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Last night I attended a “community input” meeting sponsored by Jamaica Plain Neighborhood Development Corporation (JPNDC) to discuss, with such members of “the community’ as cared to, plans for a residential building on the now vacant 75 Amory Street parcel. The District’s City Councillor, Tito Jackson was there, along with about 40 residents with questions to ask.

For those who might not be familiar, the parcel in question abuts the Orange Line on its eastward side and also the south side of Centre Street across from the Jackson Square bus station/T stop.

If you knew Jackson Square a generation ago but haven’t seen it since, you won’t recognize the intersection of Columbus Avenue and Centre street. Gone — almost all, –are the weather-worn brick manufacturing floors, the smoke-blackened warehouses , abandoned, hulks of the age of heavy lifting. Gone, too, the Edward Hopper-ish storefronts, the taverns and cigarette stores, the machinists’ works, the garages — and the people who worked in them, many from Germany and Baltic nations, who lived on the Square’s side of Fort Hill. In their place, the Jackson Square of today wide-avenues the world. It’s an emporium of huge complexes, apartments over retail frontage, an entire community in a single Centre Street address.

The new Jackson Square does not embrace; it looms. Thus the new structure that JPNDC unfurled to the community citizens gathered at Julia Martin House last night on Bickford Street. granted that the community in question is well used to buildings that loom, blank brick flat topped. In their midst — home to many — is the notorious Bromley Heath Housing Project, as architecturally featureless as a prison camp, a gravestone of 1940s-1950s public housing in which several generations of the very impoverished have grown up or lived because that was where they were put. One might expect housing of tomorrow to look less boxed than that; the JPNDC proposal does play fun games with its windowing — I suppose that’s a gain — but it clings to box-ness as if boxes were gods. I was not clear that the meeting attendees disapproved. Probably they’re glad to be getting a new box, at least. They’ve sure waited long enough.


Planning began in the late 1990s — the young administrators presenting were probably still wearng pinafores and knickers then. Earnest they looked; well informed about they project they spoke. I could almost hear their resumes, feel their Linked-In profiles. They convinced me that they care; that they are glad that in three years construction will begiun on the 39-unit, “100 % affordable” 75 Amory Street box; that they might be found, now and then, enjoying the transit and Amtrak noise while walking the greenery strip that, if all goes as drafted, will border the Orange Line corridor through which trains roar and zoom.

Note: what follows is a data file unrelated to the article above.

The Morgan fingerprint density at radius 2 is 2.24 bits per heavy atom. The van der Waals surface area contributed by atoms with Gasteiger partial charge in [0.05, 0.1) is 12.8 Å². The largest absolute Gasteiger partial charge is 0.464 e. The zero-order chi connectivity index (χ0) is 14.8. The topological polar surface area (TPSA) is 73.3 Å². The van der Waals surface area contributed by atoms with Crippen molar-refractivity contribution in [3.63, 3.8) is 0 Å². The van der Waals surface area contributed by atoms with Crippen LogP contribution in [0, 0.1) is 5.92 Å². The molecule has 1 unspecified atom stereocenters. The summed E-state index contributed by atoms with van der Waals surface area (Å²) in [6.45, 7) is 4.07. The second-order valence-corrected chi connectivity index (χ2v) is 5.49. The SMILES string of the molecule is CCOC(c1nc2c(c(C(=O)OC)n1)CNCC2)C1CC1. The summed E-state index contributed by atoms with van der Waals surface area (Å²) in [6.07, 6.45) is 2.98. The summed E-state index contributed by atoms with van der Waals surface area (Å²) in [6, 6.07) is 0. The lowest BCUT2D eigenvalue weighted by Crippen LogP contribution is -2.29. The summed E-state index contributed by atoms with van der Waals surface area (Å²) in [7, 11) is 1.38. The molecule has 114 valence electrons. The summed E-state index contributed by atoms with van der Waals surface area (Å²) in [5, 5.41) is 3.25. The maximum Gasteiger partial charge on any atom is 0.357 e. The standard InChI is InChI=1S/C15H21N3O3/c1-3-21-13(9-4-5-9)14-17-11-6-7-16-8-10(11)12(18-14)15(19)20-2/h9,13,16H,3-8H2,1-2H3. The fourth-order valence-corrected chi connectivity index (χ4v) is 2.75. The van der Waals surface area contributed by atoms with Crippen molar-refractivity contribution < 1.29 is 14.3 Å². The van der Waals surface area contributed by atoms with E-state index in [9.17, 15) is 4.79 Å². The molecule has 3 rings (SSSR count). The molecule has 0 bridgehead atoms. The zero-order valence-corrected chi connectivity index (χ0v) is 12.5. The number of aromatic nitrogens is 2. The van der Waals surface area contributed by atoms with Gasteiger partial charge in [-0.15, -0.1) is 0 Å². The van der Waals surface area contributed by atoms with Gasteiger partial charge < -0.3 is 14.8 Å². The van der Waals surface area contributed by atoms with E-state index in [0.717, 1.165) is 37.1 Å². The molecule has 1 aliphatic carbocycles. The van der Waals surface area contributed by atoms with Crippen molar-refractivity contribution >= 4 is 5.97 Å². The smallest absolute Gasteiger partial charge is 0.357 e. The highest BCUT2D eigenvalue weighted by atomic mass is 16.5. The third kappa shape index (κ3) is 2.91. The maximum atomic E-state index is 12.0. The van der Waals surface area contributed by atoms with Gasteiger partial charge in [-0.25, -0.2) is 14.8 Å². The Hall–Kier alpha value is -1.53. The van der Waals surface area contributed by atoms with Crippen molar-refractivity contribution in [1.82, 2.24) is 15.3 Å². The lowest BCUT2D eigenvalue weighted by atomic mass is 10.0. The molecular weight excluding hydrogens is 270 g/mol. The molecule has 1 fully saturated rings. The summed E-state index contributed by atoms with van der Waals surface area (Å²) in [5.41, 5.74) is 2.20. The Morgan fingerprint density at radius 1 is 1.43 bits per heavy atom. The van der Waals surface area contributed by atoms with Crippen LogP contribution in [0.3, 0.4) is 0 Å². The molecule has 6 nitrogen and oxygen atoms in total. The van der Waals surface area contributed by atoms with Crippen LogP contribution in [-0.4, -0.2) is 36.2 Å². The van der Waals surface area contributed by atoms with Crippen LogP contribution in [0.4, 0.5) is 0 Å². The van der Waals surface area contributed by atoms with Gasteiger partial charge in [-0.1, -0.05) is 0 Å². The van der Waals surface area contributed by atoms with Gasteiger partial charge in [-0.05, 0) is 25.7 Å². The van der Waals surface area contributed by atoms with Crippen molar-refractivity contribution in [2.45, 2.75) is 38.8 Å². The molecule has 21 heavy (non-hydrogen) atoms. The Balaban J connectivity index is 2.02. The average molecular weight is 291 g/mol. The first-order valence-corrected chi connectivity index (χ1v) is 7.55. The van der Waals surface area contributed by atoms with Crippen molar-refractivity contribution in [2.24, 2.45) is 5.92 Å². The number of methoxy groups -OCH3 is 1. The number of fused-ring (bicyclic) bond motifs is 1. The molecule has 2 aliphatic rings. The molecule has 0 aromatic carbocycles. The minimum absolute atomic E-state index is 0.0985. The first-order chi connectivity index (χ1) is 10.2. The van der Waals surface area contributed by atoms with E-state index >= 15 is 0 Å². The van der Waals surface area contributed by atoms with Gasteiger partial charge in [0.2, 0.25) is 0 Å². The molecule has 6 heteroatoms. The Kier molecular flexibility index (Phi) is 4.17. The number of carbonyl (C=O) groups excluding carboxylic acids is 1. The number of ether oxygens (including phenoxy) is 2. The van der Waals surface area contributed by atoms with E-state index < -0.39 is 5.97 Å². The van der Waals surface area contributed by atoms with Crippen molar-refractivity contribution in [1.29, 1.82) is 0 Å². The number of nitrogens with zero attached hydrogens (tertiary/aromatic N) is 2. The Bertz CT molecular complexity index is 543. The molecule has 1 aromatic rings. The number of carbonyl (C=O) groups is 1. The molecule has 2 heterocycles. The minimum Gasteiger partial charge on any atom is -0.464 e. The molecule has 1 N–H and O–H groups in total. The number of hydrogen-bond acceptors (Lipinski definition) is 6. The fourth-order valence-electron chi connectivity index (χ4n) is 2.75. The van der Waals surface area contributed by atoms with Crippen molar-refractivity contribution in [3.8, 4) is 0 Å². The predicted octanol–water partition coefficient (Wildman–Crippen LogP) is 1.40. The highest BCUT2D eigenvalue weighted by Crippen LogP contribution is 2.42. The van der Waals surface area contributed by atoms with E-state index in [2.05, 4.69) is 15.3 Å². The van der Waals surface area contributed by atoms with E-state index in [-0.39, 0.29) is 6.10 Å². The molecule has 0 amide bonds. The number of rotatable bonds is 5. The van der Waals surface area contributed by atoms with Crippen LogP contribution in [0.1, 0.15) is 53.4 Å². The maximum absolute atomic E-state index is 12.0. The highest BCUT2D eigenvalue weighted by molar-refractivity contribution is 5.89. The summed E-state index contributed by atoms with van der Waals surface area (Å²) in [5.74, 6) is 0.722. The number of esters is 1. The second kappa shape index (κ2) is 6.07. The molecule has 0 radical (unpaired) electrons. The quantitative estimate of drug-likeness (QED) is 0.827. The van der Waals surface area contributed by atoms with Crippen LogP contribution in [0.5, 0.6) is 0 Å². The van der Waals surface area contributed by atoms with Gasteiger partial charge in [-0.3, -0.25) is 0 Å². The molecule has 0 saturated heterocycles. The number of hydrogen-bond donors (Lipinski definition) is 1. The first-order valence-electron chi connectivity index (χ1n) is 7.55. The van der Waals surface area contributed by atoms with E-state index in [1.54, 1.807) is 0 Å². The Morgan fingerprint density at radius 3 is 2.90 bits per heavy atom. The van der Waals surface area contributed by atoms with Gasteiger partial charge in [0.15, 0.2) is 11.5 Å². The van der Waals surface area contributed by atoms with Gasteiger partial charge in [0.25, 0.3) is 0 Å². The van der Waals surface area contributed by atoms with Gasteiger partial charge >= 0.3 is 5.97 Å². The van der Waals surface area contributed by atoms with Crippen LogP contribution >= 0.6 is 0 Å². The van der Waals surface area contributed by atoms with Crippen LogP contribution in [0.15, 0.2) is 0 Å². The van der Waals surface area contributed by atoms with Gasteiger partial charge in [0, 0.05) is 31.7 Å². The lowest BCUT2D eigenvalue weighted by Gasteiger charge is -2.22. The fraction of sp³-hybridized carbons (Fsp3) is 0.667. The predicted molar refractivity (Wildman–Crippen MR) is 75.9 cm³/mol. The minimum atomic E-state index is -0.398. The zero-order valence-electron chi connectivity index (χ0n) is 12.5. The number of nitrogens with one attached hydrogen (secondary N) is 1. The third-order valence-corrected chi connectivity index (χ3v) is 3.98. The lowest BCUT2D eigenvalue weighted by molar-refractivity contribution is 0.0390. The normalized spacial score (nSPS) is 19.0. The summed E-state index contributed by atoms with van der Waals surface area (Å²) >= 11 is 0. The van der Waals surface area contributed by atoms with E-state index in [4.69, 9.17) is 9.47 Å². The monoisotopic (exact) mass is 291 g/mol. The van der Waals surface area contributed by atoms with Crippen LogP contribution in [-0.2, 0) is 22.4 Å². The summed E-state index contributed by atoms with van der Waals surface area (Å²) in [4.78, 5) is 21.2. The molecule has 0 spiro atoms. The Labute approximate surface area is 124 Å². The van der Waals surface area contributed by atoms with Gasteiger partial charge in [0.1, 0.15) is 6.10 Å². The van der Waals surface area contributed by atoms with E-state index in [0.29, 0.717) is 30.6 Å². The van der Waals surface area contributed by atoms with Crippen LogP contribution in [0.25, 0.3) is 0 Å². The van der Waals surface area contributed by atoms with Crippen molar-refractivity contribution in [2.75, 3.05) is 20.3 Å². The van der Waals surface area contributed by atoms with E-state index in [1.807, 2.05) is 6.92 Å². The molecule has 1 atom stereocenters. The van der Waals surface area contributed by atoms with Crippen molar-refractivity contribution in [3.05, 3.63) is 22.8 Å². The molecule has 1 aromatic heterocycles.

And of the anticipated residents of these “100 % affordable” apartments ? The artist’s rendering had me grinning. One saw sleekly dressed, high-heeled women walking, presumably to a high tech or law firm office meeting, along a sunny path amid outdoor tables with parasols and, on either side, big brick cubes, utterly quirk-less, pocked by windows long or tiny, tall or small and bordered in pale yellow. Oh what fun !

New boxes do at least freshen the air. Their halls are much easier to inhale the than the old Bromley brickwork with its disinfectant hallways painted 1950s hospital green.

It’s improvement, all right. 1970s motel, even 1980s Loft.

For people who have lived on waiting lists, basically, since they were the children of parents living in bilious green, architecture that’s only one generation obsolete is a great thing. I am glad that it’s coming to them.

But wouldn’t it be even nicer, though perhaps a smidgen more expensive, to give the people of Bromley dwellings side by side, like in Madison Park Village or the row houses along Wasington Street near Circuit Street ? Dwellings that feel like an individual home rather than a Unit with a # next to a number ? And what about ownership ? In other of the proposed Jackson Square blank twelve story boxes, some ownership units will be offered. But not, it seems, in the three-story 75 Amory Street. The ownership of 75 Amory will be an acronym.

—- Mike Freedberg / Roxbury Here